Related Fields
  • Synthetic chemistry
  • Analytical chemistry
  • Materials science
  • Formulations chemistry
  • Environmental chemistry
  • Product development and support
  • Health and Safety
  • Organic chemistry
  • Polymer chemistry



Paint and coating chemists require a solid background in chemistry or a related scientific field. Research and academic positions usually require a Ph.D.  Research assistants, technicians, and production plant workers may have bachelor's or master's degrees. Instrument specialists and persons working in marketing or customer service may have master's degrees. Some program managerial and administrative jobs may require master's degrees, but research director positions generally require a science Ph.D.



Licenses are generally not required for paint and coatings chemists.



paint plant

Paint, coating, and adhesive chemists often work in academic, industrial, or government laboratories. They generally work regular hours, unless an experiment or a project deadline requires working overtime.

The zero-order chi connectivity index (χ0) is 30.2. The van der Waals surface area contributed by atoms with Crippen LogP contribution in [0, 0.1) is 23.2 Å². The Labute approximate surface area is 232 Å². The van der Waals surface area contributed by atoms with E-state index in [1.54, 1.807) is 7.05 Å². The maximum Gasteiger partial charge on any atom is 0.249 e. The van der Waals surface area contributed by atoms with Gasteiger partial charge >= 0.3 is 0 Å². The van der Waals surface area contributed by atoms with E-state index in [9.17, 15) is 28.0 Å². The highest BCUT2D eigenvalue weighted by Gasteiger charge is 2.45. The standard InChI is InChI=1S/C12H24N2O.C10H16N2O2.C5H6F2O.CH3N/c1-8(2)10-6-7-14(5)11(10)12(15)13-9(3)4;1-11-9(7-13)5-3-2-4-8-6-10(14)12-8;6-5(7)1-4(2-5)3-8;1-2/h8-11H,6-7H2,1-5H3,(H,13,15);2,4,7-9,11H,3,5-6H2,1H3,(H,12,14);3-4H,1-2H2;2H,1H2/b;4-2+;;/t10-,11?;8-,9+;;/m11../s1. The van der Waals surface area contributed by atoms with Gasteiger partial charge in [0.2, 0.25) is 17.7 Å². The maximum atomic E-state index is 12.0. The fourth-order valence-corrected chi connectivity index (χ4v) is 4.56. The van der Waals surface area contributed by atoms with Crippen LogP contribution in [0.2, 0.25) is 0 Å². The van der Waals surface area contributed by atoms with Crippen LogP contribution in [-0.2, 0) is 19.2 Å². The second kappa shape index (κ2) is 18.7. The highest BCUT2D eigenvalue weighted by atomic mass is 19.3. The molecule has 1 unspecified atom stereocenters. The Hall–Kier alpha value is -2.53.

Industrial chemists may work in factories or production plants. They may travel to customer sites to advise and train customers or to troubleshoot processes or equipment. Academic chemists may teach classes and confer with students during office hours.

Environmental chemists may work in the field, taking and analyzing samples to monitor levels of paint and coating components released into the air or water. They may also work with production plants to improve manufacturing processes and monitor compliance with regulations.

Paint, coating, and adhesives chemists may present their work at conferences and symposia, and they may publish their work in scientific journals or general-audience publications.


Technical Skills

Analytical Vision Interpersonal Communication